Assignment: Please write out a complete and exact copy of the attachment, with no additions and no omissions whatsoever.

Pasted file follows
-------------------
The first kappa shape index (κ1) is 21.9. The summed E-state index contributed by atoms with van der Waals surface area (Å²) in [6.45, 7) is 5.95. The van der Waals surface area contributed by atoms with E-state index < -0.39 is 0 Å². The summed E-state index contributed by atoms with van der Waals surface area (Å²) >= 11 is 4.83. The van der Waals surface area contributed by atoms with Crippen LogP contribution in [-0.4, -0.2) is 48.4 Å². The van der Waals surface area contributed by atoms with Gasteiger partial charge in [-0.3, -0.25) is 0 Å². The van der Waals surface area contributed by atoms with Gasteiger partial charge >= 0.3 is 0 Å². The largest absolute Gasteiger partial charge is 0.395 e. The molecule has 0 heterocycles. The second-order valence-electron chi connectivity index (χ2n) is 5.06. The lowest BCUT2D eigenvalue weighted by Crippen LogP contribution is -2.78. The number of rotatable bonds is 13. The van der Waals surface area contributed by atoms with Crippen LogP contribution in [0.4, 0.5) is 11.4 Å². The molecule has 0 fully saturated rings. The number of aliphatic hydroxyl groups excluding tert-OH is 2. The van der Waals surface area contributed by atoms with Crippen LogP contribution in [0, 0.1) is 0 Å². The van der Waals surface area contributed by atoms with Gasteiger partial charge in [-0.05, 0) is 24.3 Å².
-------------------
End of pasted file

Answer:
The first kappa shape index (κ1) is 21.9. The summed E-state index contributed by atoms with van der Waals surface area (Å²) in [6.45, 7) is 5.95. The van der Waals surface area contributed by atoms with E-state index < -0.39 is 0 Å². The summed E-state index contributed by atoms with van der Waals surface area (Å²) >= 11 is 4.83. The van der Waals surface area contributed by atoms with Crippen LogP contribution in [-0.4, -0.2) is 48.4 Å². The van der Waals surface area contributed by atoms with Gasteiger partial charge in [-0.3, -0.25) is 0 Å². The van der Waals surface area contributed by atoms with Gasteiger partial charge >= 0.3 is 0 Å². The largest absolute Gasteiger partial charge is 0.395 e. The molecule has 0 heterocycles. The second-order valence-electron chi connectivity index (χ2n) is 5.06. The lowest BCUT2D eigenvalue weighted by Crippen LogP contribution is -2.78. The number of rotatable bonds is 13. The van der Waals surface area contributed by atoms with Crippen LogP contribution in [0.4, 0.5) is 11.4 Å². The molecule has 0 fully saturated rings. The number of aliphatic hydroxyl groups excluding tert-OH is 2. The van der Waals surface area contributed by atoms with Crippen LogP contribution in [0, 0.1) is 0 Å². The van der Waals surface area contributed by atoms with Gasteiger partial charge in [-0.05, 0) is 24.3 Å².